It is the last day of April, and barring a big setback, this month should be a winning one for the S&P 500. Entering today's trade, the S&P 500 is up 1.1% month-to-date and it will add some cushion to that gain when the opening bell rings.
Currently, the S&P futures are up five points and are trading 0.3% above fair value. The Nasdaq 100 futures are up 18 points and the Dow Jones Industrial Average futures are up 117 points.
The thrust of the positive bias has been propelled by a spate of M&A activity and a reassuring earnings report from Dow component McDonald's (MCD).
Briefly, McDonald's bested the consensus earnings estimate by $0.12 and registered an impressive 5.5% increase in global comparable sales. Shares of MCD are up 4.0% in pre-market action, which is sure to help the price-weighted Dow Jones Industrial Average.
In terms of the M&A activity, there are four deals of note across different sectors, so they are literally having a broad market impact:
- T-Mobile (TMUS) and Sprint (S) reached an agreement, as had been rumored, to merge in an all-stock transaction
- Marathon Petroleum (MPC) is acquiring Andeavor (ANDV) in a $23.3 billion deal that provides a 24.4% premium for ANDV shareholders over Friday's closing price
- Prologis (PLD) is buying DCT Industrial Trust (DCT) in an $8.4 billion stock-for-stock transaction; and
- Marriott Vacations Worldwide (VAC) is acquiring ILG (ILG) for approximately $4.7 billion in cash and stock
Separately, Walmart (WMT) announced that it will be selling its UK subsidiary Asda Group to Sainsbury's in a deal that values Asda at approximately $10 billion. Walmart is going to retain a 42% stake in the merged business and it expects to recognize a non-cash loss of approximately $2 billion on the sale.
There won't be any shortage of corporate news throughout the week, which is going to be littered with more earnings results.
The question is, will the market wake up to the good earnings news or continue to hit the snooze button, as it has done since JPMorgan Chase reported its results on April 13? In the interim, the S&P 500 has increased just six points despite results that have amounted to the best quarter of earnings growth (23.2%) since the third quarter of 2010.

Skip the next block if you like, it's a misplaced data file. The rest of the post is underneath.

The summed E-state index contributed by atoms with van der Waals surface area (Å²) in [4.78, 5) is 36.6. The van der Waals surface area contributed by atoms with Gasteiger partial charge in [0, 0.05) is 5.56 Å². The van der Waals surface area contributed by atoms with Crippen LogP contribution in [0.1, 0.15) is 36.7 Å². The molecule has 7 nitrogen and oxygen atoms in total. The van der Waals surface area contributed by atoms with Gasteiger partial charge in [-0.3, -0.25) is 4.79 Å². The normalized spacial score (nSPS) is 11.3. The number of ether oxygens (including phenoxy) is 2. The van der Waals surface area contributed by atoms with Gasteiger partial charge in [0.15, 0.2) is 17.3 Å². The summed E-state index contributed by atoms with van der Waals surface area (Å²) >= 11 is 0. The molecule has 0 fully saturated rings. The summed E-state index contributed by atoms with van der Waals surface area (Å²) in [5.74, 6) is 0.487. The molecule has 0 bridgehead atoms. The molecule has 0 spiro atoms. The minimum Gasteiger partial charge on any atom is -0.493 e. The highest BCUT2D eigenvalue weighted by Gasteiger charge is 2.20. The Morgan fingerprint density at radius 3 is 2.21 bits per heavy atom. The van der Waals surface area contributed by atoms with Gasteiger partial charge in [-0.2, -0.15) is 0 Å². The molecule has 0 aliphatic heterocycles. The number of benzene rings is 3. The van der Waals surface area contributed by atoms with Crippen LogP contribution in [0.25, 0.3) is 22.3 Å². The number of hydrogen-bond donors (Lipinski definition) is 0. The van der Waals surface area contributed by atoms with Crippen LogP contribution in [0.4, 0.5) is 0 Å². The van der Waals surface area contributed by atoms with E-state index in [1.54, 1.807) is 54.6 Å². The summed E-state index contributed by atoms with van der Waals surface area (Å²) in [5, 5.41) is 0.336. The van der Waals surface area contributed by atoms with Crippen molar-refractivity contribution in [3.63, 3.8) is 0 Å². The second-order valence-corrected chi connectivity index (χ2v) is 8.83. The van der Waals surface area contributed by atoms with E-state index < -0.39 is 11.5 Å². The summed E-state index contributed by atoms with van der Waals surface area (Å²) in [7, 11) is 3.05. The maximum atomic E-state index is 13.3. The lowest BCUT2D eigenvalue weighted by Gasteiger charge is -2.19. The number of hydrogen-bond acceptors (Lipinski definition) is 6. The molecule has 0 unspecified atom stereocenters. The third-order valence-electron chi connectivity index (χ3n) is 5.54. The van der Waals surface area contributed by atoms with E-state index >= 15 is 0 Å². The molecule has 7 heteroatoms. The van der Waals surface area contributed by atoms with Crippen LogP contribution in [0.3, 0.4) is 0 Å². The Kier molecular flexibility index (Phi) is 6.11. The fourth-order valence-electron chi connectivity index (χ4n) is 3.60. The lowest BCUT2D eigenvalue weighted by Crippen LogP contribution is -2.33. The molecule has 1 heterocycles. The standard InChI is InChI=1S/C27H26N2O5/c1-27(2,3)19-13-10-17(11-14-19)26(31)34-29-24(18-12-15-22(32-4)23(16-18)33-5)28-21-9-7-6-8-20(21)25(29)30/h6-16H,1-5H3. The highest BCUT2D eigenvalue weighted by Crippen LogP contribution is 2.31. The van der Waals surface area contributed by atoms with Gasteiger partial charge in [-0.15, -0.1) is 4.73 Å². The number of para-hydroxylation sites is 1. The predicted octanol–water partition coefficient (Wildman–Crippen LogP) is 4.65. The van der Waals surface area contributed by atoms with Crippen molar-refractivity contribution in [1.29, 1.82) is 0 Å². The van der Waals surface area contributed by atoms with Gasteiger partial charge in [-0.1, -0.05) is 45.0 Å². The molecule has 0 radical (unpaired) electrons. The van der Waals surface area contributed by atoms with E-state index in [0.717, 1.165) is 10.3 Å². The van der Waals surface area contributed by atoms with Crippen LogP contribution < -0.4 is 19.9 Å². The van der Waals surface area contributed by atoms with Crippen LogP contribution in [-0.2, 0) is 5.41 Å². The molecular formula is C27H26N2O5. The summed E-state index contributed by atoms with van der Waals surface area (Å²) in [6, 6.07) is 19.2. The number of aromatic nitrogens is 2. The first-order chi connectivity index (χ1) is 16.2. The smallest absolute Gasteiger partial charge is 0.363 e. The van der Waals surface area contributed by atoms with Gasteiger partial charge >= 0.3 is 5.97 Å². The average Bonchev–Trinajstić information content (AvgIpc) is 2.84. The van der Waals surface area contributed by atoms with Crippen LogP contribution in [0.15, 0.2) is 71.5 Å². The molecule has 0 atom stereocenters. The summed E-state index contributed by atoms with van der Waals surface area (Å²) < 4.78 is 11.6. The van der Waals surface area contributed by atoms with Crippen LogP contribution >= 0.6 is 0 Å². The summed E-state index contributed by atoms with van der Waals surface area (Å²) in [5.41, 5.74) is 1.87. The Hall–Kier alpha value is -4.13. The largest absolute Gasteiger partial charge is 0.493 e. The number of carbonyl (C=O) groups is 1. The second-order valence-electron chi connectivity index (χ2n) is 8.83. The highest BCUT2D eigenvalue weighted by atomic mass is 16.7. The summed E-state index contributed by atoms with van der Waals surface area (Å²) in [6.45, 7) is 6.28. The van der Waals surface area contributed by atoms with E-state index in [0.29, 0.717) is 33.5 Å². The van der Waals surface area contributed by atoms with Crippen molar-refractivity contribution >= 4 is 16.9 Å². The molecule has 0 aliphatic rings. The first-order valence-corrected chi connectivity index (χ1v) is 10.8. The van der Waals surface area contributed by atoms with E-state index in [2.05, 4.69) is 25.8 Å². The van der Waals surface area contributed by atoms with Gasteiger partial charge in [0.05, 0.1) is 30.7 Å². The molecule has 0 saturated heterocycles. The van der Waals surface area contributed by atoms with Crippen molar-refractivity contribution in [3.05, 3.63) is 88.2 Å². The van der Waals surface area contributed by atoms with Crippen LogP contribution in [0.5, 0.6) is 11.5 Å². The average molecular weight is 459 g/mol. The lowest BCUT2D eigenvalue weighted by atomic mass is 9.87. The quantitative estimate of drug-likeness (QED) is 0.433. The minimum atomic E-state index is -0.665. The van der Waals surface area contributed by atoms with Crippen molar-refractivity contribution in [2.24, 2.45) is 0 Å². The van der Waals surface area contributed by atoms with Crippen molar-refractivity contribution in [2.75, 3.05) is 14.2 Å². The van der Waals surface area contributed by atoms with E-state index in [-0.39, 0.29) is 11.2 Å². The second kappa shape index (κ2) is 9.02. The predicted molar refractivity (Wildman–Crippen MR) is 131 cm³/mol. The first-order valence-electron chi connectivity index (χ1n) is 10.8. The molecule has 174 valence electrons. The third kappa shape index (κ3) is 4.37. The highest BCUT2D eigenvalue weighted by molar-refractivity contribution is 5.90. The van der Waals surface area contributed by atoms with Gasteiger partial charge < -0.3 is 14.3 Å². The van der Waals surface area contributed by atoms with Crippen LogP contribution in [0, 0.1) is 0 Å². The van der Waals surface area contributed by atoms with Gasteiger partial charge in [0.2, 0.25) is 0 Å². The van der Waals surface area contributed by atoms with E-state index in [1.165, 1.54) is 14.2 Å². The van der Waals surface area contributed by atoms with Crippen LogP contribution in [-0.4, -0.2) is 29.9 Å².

Beyond the earnings news, market participants will have their eye on the FOMC decision on Wednesday, the determination by the Trump Administration of whether to extend temporary steel and aluminum tariff exemptions for a number of key trading partners, and a busy economic calendar.
The latter features the April Employment Situation Report on Friday and today's Personal Income and Spending Report for March.
There weren't many surprises in the income and spending data, which were incorporated in Friday's Advance Q1 GDP report.
Personal income increased 0.3% (Briefing.com consensus +0.4%) after a downwardly revised 0.3% increase (from +0.4%) in February while personal spending jumped 0.4% (Briefing.com consensus +0.4%) following a downwardly revised 0.0% (from +0.2%) in February.
The PCE Price Index was unchanged, as expected. The core PCE Price Index, which excludes food and energy, was up 0.2%, as expected. Those monthly changes left the PCE Price Index up 2.0% year-over-year, versus 1.7% in February, and the core PCE Price Index up 1.9% year-over-year, versus 1.6% in February.
The key takeaway from the report is that it shows consumer inflation in the reaches of the Federal Reserve's inflation target, which will give the Federal Reserve some data-based ammunition to keep raising the fed funds rate (but not at Wednesday's meeting).
The Treasury market seemed to take this report in stride and is little changed across the curve, which was the case before the report was released. The Chicago PMI Report for April (Briefing.com consensus 58.0; Prior 57.4) and the Pending Home Sales Report for March (Briefing.com consensus +1.5%; Prior +3.1%) will be released at 9:45 a.m. ET and 10:00 a.m. ET, respectively.